GabrielZ: The front-end styling and especially those icon graphics seen on the screen are totally ripping off Apple. That's what bugs me about too many Chinese manufactures, in that they plagiarise other western manufactures designs instead of coming up with their own.

Why? Don't they have any imagination? It leaves a bitter taste in the mouth...so to speak - even the 6 Plus in the name! I know this company has ambitions on becoming a well known high-end brand. But you do that by creating something unique, not just copying the designs of who you want to become like.

Agreed! They are just shameless about stealing the best ideas!! Wait a minute, I think Jobs said that. Oh well: https://www.youtube.com/watch?v=CW0DUg63lqU

Link | Posted on Dec 20, 2014 at 00:24 UTC
On article Sony Cyber-shot RX10 Real-world Samples (162 comments in total)
In reply to:

onlooker: First of all, I disagree that diffused light is to blame. Diffused light can produce some of the most beautiful photographs. Alas, these images lack smoothness and richness I was hoping to see. I hope it's just lousy built-in jpeg processing, but even with that, I am not impressed by the lens.

That's a pity because I was really intrigued by RX10, and outside of the price, I thought it was a very desirable camera. Let's wait for raws.

Strange. My RX100 jpegs are much richer than these. Ooh we, what up with that?

Link | Posted on Oct 30, 2013 at 23:58 UTC
On article Sony Cyber-shot RX10 Real-world Samples (162 comments in total)
In reply to:

CM WORKS: I'm waiting for Steve Huff's pics of the Rx10 tomorrow hopefully. This guy always bring out the best real world test images.

I'm waiting also. He indicated pretty soon.

Link | Posted on Oct 30, 2013 at 23:55 UTC
In reply to:

dgmessenger: Proves mobile phones are great for Instagram! I think we already knew that. More impotantly, it proves it's not the arrow but the Indian (pc: indigenous north american hominid). His photos would look hardly different if using another high end mobile phone camera. Cheers.

"Importantly"!!

Link | Posted on Oct 9, 2013 at 00:50 UTC

Proves mobile phones are great for Instagram! I think we already knew that. More impotantly, it proves it's not the arrow but the Indian (pc: indigenous north american hominid). His photos would look hardly different if using another high end mobile phone camera. Cheers.

Link | Posted on Oct 9, 2013 at 00:48 UTC as 46th comment | 2 replies
In reply to:

nathanleebush: This really highlights the larger problem: people with waaaaay too much money to spend who actually pay insane prices BECAUSE of a higher sticker and attendant 'prestige.' Tax the rich to hell if they are so bored with their wealth they make decisions akin to lighting their cigarettes with Benjamins. And to think, the people who put this together make a few dollars a day. Is this camera not really a cartoonish indictment of the neo-feudalist system (AKA "free market meritocracy") that is globalization?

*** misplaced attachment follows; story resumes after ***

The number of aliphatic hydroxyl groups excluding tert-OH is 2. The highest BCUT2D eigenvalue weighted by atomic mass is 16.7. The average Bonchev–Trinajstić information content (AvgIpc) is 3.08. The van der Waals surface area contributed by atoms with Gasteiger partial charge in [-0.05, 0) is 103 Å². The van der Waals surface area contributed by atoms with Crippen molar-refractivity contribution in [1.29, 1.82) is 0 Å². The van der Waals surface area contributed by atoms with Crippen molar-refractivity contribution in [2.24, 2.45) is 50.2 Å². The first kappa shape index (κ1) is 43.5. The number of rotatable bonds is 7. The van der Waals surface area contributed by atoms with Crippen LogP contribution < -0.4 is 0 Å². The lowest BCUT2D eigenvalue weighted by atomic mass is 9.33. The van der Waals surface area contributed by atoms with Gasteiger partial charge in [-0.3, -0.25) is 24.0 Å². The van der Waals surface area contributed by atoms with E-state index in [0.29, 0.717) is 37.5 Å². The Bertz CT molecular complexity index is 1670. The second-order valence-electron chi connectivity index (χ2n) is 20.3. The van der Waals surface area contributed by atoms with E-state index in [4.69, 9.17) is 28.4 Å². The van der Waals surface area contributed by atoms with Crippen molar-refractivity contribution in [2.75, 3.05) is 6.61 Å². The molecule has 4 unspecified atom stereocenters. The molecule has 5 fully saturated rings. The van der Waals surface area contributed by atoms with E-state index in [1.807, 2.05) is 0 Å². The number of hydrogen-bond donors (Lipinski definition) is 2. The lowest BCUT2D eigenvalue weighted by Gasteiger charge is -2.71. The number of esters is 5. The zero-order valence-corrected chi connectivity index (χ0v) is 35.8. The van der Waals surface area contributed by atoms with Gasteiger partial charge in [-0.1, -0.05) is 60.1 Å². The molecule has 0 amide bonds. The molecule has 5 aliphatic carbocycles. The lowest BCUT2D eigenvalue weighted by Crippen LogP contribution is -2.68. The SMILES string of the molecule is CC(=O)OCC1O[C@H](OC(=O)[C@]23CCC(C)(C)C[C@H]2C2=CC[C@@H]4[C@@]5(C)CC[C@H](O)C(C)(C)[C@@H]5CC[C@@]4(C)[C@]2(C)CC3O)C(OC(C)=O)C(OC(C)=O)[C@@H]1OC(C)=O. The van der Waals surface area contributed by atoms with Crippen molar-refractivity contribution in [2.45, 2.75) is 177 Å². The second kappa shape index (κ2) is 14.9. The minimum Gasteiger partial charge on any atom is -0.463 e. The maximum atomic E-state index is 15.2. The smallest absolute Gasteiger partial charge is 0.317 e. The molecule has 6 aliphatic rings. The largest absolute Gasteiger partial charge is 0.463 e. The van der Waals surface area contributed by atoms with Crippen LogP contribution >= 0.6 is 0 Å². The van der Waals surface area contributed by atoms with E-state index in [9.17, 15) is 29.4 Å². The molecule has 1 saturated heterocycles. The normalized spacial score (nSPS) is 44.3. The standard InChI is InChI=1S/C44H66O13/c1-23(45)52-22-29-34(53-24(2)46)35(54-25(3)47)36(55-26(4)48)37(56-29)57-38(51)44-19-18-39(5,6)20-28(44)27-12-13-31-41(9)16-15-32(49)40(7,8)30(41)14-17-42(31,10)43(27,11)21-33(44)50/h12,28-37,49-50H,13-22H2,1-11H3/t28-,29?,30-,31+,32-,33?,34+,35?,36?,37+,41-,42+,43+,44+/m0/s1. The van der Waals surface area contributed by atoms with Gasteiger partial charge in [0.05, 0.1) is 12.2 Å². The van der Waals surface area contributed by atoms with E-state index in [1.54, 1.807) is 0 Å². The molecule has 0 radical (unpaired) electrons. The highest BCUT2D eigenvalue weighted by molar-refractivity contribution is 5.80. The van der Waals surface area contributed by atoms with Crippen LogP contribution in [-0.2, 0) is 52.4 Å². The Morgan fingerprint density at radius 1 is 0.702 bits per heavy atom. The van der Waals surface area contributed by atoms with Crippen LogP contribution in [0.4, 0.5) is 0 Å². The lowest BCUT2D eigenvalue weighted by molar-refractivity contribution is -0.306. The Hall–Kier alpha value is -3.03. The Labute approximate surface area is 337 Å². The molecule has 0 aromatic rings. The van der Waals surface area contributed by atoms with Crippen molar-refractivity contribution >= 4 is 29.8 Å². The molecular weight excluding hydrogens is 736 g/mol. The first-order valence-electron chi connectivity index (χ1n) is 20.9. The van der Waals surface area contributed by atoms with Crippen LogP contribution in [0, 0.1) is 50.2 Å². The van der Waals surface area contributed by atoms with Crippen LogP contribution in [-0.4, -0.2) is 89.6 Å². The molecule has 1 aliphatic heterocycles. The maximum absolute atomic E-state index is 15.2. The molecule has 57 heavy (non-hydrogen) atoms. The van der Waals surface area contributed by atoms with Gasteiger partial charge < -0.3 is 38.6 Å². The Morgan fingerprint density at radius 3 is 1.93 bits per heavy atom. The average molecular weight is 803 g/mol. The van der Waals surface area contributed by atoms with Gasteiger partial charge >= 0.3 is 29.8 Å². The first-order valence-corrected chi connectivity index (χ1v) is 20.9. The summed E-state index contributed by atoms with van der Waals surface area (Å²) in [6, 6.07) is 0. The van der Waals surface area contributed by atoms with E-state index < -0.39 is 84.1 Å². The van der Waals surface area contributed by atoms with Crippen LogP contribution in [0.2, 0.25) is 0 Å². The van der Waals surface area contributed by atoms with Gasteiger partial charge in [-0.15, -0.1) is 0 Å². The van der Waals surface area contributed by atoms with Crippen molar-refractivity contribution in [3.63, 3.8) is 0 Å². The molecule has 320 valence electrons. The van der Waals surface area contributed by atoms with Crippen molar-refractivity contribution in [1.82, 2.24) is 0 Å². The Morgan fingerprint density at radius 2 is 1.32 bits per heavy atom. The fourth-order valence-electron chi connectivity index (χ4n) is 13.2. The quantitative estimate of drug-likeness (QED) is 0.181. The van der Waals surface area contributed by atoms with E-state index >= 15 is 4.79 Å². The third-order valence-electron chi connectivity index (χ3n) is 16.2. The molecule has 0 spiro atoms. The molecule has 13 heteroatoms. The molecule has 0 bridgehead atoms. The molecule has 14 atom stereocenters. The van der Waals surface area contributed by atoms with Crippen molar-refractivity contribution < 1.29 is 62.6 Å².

Sounds like someone spilled their latte on their skinny jeans and is all upset.

Me thinks the the taxing government has waaaay too much money and actually spends it on insane and dubious social experiments.

Instead of Obama phones, they would distribute Obama Lunar cameras.

If you believe the government (USA) doesn't have too much money already, then I think I see a much "larger problem" with your argument.

Link | Posted on Jun 12, 2013 at 01:16 UTC
On article Just Posted: Canon PowerShot G15 preview (81 comments in total)
In reply to:

justmeMN: My speculation is that Canon removed the articulated screen, for the sake of product differentiation.

If you want an articulated screen, Canon wants you to buy a (more expensive) G1 X.

Agree. However, to howardroark's point, G1 X does not have macro (the reason I returned it - couldn't do the type of food photography I wanted).

Link | Posted on Sep 18, 2012 at 17:26 UTC
On article Just Posted: Canon PowerShot G15 preview (81 comments in total)
In reply to:

nathanleebush: I think Canon gets that this is a dying product category. Why buy small sensor compacts when engineering teams are putting much larger sensors in smaller bodies (RX100) and smartphone manufacturers are wrestling sensors approaching the same size into their products.

So Canon is phoning it in.. slightly updating specs (while actually removing features) and knowing the name will carry. I see so many clueless people at art openings and fashion shows with these things, blissfully unaware that they could get vastly more features for the same money, but their friends told them to buy this, and it "just takes amazing pictures" if you ask them.

That settles it. "Four" people in "your circle" want iPhone5s. Argument is over. Apple wins. Let's move on now and stay on topic.

Link | Posted on Sep 18, 2012 at 17:22 UTC
On article Concert Footage from Nokia 808 Pureview (256 comments in total)
In reply to:

dgmessenger: Owned this phone all but of one day. Sent it back. The pictures are simply astounding for a device this size! However, I hated using this phone! The UI was slow and clumsy. The low screen rez was also disheartening.

I'm completely baffled why Nokia didn't build this phone around Android! The mimic attempt was just unworkable! I guess, just too many cost to consider.

The screen rez is crappy compared to the standard of phones in this cost range. Sorry if those facts confuse you. That cheesy Android like knockoff they had running on this phone was clumsy and slow!! I owned the phone! Have you? I'm sure you haven't. Go troll somewhere else.

Link | Posted on Jul 16, 2012 at 07:33 UTC
Total: 27, showing: 1 – 20